Analyzing the Cost-Effectiveness of Entresto in Heart Failure


The findings reported in JAMA Cardiology suggest that Entresto is more cost effective in patients with heart failure with lower ejection fractions.

Treatment with Entresto (sacubitril-valsartan) was found to be more cost-effective than renin-angiotensin system inhibitors in heart failure patients with below-normal ejection fractions, according to a new economic analysis published online in JAMA Cardiology. The results of that study funded by Novartis, the maker of Entresto, suggest that the drug improves quality-adjusted life-years; the drug’s cost-effectiveness ratio is high for patients with reduced and mildly reduced ejection fractions (50% or lower) while reaching at least intermediate value for patients with an ejection fraction of 60% or lower.

These findings come as the number of people in the U.S. with heart failure (HF) is expected to climb. It is a chronic condition affecting more than 5.7 million adults in the United States. That number is almost certainly going to grow due to both demographic trends — the aging of baby boomers into their eighth, ninth and tenth decades of life — and the expanding proportion of the U.S. population with obesity, diabetes and hypertension, all of which increase the risk of heart failure.The annual cost of caring for patients with HF is substantial at $30.7 billion and is predicted to rise by 120% by 2030.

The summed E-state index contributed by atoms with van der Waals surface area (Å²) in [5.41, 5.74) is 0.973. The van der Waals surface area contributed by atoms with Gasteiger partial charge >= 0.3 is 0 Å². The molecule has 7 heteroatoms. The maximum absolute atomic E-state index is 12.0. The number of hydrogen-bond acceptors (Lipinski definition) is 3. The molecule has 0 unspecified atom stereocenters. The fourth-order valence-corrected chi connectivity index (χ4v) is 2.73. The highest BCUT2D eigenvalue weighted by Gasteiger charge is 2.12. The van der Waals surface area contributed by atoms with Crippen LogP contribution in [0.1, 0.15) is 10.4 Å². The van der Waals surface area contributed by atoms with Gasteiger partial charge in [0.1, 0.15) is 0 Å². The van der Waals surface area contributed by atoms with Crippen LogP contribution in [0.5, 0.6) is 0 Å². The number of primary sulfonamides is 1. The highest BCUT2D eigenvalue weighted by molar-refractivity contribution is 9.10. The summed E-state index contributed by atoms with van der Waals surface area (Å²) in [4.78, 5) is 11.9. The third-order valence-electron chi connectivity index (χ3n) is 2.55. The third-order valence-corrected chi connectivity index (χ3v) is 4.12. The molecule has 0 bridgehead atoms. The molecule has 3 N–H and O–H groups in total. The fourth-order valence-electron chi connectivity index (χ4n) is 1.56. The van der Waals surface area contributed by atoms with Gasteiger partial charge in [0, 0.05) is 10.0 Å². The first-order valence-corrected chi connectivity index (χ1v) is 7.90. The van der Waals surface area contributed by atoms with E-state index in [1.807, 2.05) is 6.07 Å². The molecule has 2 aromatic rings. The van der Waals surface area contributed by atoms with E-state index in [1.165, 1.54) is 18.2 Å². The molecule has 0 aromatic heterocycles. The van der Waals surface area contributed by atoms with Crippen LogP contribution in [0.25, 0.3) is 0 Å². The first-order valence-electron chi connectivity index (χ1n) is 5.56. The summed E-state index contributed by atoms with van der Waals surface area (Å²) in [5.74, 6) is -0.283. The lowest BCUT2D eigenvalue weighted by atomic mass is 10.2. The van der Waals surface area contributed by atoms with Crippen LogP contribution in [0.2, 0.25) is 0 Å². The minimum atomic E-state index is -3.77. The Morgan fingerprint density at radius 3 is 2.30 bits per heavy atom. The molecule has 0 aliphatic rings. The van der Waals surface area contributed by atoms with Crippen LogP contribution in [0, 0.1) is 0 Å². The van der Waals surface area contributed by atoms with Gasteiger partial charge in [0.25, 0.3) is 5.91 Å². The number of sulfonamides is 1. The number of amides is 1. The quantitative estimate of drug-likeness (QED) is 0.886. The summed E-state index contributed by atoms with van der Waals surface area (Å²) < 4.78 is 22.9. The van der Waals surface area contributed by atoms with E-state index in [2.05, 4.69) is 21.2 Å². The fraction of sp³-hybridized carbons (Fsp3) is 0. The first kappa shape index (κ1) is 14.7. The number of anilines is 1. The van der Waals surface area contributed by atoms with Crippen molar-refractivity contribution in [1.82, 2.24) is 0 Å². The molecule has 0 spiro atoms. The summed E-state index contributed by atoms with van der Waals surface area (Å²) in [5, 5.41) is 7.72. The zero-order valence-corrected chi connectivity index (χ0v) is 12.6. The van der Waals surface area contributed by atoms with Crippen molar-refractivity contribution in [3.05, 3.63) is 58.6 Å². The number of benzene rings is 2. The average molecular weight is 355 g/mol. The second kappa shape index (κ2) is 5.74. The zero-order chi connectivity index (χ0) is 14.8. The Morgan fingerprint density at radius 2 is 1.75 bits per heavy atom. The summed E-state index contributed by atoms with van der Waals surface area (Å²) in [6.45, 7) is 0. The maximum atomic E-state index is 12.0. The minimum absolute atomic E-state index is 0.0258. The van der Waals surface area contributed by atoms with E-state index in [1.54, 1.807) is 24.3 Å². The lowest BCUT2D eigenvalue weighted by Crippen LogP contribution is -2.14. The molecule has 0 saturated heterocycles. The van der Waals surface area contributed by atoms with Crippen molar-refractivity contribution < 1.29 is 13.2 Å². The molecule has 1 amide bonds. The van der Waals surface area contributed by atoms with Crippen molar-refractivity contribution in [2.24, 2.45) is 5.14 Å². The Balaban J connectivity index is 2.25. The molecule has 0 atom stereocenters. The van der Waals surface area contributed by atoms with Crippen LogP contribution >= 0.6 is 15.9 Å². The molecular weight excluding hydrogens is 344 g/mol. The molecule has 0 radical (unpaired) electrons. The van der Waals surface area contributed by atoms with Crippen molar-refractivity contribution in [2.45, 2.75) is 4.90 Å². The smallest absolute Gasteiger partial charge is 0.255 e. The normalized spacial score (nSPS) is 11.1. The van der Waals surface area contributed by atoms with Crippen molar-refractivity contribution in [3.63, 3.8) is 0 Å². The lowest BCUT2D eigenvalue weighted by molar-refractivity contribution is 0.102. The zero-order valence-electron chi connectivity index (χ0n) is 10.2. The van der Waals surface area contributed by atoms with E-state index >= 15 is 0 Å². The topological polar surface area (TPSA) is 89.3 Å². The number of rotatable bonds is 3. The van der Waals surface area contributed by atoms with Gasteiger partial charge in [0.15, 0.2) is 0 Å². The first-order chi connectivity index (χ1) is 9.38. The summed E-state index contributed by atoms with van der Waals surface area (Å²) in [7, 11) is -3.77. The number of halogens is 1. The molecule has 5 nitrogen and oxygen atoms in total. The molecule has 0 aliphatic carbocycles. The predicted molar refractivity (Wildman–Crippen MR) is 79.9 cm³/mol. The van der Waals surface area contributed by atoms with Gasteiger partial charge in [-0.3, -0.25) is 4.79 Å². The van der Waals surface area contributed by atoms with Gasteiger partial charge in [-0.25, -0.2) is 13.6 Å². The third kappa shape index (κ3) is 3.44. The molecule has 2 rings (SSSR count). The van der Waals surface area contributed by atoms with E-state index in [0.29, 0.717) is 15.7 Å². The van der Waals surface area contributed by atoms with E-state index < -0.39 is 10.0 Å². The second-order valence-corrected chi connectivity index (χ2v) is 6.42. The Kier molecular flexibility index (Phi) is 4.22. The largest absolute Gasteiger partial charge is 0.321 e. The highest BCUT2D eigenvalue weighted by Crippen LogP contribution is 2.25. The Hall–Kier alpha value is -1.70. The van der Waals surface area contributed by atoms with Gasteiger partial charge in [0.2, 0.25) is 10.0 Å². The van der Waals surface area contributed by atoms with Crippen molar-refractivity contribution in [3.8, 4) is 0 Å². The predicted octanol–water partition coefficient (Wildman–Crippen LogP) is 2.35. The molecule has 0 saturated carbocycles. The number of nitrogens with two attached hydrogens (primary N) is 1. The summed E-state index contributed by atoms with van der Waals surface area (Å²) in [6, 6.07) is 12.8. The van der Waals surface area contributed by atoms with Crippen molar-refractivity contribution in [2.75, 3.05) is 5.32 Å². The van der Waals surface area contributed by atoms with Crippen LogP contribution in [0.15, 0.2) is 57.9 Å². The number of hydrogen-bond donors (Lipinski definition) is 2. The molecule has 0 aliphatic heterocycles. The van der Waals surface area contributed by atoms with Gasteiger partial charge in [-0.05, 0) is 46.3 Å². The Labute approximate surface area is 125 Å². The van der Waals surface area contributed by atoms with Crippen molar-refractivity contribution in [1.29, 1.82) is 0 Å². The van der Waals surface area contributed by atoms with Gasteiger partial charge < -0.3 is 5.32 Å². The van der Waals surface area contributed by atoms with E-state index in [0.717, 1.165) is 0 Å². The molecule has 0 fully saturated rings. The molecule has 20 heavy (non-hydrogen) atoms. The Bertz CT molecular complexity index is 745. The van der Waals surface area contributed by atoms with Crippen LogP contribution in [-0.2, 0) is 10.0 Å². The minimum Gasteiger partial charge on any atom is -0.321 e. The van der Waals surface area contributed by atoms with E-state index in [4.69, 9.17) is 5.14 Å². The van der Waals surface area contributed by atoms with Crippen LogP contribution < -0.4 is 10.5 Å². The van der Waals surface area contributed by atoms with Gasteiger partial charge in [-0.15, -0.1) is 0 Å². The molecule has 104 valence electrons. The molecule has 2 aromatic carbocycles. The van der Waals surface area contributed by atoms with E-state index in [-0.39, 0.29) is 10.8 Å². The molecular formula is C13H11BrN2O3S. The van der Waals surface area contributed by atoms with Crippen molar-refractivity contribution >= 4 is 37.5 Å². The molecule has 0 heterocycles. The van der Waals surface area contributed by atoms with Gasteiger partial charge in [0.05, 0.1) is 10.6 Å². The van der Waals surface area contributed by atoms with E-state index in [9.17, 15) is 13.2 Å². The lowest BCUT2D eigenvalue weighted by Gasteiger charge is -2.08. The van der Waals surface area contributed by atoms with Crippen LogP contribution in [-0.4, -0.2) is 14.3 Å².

HF occurs when the heart cannot pump enough blood to meet the body's needs HF is categorized depending on an individual’s ejection fraction (EF), a measurement of how much blood the left ventricle, the heart’s main pumping chart, pumps out with each contraction. For example, an ejection fraction of 60% means that 60% of the blood in the left ventricle is pumped out with each heartbeat.

Entresto is among several new treatment for HF. Previous trials, including PARADIGM-HF, showed that it is effective and cost-effective in reducing the risk of cardiovascular death or hospitalization in patients with heart failure with reduced ejection fraction (HFrEF). Those findings are reflected in U.S. treatment guidelines that now strongly recommend Entresto as a first-line treatment for HFrEF. Another trial, called PARAGON-HF, extended the evaluation of Entresto to patients with heart failure with preserved ejection fraction (HFpEF).

In 2021, the FDA expanded Entresto’s indications to include all adult patients with chronic HF but noted that the benefits are most evident in patients with below-normal ejection fraction. However, it remains unclear what level of ejection fraction is considered too low. Recent guidelines offer weaker recommendations for Entresto in patients with HFpEF or mildly reduced ejection fraction (HFmrEF). Economic analyses for pharmacologic therapies in these patient groups is lacking.

Ankee Bhatt, M.D.,MBA, Sc.M., led a study of the cost-effectiveness of Entresto.

Ankee Bhatt, M.D.,MBA, Sc.M., led a study of the cost-effectiveness of Entresto.